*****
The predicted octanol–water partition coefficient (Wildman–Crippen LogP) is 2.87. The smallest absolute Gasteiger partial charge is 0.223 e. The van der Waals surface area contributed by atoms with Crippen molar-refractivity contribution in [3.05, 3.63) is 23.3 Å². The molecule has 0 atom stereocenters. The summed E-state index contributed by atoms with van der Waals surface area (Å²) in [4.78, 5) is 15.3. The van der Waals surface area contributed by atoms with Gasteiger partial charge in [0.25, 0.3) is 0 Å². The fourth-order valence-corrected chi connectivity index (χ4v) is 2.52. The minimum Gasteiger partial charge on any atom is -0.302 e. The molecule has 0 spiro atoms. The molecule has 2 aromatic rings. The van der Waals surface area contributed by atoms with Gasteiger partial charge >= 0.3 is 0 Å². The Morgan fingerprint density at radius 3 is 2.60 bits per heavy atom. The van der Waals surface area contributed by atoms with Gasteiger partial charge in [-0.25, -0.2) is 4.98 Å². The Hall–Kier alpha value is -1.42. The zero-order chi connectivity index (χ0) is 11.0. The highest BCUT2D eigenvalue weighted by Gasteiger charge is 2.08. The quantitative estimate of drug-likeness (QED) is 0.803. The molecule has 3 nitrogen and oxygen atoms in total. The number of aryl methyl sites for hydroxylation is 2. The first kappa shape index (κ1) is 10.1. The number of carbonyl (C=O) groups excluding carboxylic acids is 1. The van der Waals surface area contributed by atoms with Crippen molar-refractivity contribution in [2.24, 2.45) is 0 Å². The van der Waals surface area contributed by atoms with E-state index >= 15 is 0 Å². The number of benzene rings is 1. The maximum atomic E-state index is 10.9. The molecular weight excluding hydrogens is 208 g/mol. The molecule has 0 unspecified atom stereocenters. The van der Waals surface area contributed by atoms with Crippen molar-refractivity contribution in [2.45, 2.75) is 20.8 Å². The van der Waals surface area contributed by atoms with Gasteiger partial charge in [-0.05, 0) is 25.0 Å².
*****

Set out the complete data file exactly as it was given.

The predicted octanol–water partition coefficient (Wildman–Crippen LogP) is 2.87. The smallest absolute Gasteiger partial charge is 0.223 e. The van der Waals surface area contributed by atoms with Crippen molar-refractivity contribution in [3.05, 3.63) is 23.3 Å². The molecule has 0 atom stereocenters. The summed E-state index contributed by atoms with van der Waals surface area (Å²) in [4.78, 5) is 15.3. The van der Waals surface area contributed by atoms with Gasteiger partial charge in [0.25, 0.3) is 0 Å². The fourth-order valence-corrected chi connectivity index (χ4v) is 2.52. The minimum Gasteiger partial charge on any atom is -0.302 e. The molecule has 0 spiro atoms. The molecule has 2 aromatic rings. The van der Waals surface area contributed by atoms with Gasteiger partial charge >= 0.3 is 0 Å². The Morgan fingerprint density at radius 3 is 2.60 bits per heavy atom. The van der Waals surface area contributed by atoms with Gasteiger partial charge in [-0.25, -0.2) is 4.98 Å². The Hall–Kier alpha value is -1.42. The zero-order chi connectivity index (χ0) is 11.0. The highest BCUT2D eigenvalue weighted by Gasteiger charge is 2.08. The quantitative estimate of drug-likeness (QED) is 0.803. The molecule has 3 nitrogen and oxygen atoms in total. The number of aryl methyl sites for hydroxylation is 2. The first kappa shape index (κ1) is 10.1. The number of carbonyl (C=O) groups excluding carboxylic acids is 1. The van der Waals surface area contributed by atoms with Crippen molar-refractivity contribution in [2.24, 2.45) is 0 Å². The van der Waals surface area contributed by atoms with E-state index >= 15 is 0 Å². The number of benzene rings is 1. The maximum atomic E-state index is 10.9. The molecular weight excluding hydrogens is 208 g/mol. The molecule has 0 unspecified atom stereocenters. The van der Waals surface area contributed by atoms with Crippen molar-refractivity contribution in [2.45, 2.75) is 20.8 Å². The van der Waals surface area contributed by atoms with Gasteiger partial charge in [-0.05, 0) is 25.0 Å².